Supplementary Material for: Exome Sequencing for Prenatal Detection of Genetic Abnormalities in Fetal Ultrasound Anomalies: An Economic Evaluation
2020-01-21T14:57:01Z (GMT) by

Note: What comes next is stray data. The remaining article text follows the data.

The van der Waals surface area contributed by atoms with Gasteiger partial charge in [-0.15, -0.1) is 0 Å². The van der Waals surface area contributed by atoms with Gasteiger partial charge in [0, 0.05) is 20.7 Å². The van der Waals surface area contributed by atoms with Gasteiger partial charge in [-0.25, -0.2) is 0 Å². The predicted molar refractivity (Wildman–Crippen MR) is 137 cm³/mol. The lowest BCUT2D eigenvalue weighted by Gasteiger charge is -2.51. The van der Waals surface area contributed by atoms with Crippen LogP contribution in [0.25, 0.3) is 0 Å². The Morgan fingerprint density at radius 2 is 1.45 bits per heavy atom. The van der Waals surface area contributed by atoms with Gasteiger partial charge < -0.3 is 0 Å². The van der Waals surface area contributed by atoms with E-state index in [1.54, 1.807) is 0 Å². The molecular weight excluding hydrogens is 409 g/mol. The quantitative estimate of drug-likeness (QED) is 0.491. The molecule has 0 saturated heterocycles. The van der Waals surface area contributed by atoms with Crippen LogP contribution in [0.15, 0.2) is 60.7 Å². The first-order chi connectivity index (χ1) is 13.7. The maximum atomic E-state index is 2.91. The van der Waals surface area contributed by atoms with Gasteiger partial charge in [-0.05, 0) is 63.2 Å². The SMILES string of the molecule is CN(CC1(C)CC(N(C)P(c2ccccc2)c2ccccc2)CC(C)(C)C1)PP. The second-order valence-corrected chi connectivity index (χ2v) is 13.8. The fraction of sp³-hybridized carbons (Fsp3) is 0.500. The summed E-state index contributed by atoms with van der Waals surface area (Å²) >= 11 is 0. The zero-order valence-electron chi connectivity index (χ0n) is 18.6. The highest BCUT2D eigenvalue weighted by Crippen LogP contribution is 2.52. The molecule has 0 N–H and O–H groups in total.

Introduction: In light of the prospective Prenatal Assessment of Genomes and Exomes (PAGE) study, this paper aimed to determine the additional costs of using exome sequencing (ES) alongside or in place of chromosomal microarray (CMA) in a fetus with an identified congenital anomaly. Methods: A decision tree was populated using data from a prospective cohort of women undergoing invasive diagnostic testing. Four testing strategies were evaluated: CMA, ES, CMA followed by ES (“stepwise”); CMA and ES combined. Results: When ES is priced at GBP 2,100 (EUR 2,407/USD 2,694), performing ES alone prenatally would cost a further GBP 31,410 (EUR 36,001/USD 40,289) per additional genetic diagnosis, whereas the stepwise would cost a further GBP 24,657 (EUR 28,261/USD 31,627) per additional genetic diagnosis. When ES is priced at GBP 966 (EUR 1,107/USD 1,239), performing ES alone prenatally would cost a further GBP 11,532 (EUR 13,217/USD 14,792) per additional genetic diagnosis, whereas the stepwise would cost a further additional GBP 11,639 (EUR 13,340/USD 14,929) per additional genetic diagnosis. The sub-group analysis suggests that performing stepwise on cases indicative of multiple anomalies at ultrasound scan (USS) compared to cases indicative of a single anomaly, is more cost-effective compared to using ES alone. Discussion/Conclusion: Performing ES alongside CMA is more cost-effective than ES alone, which can potentially lead to improvements in pregnancy management. The direct effects of test results on pregnancy outcomes were not examined; therefore, further research is recommended to examine changes on the projected incremental cost-effectiveness ratios.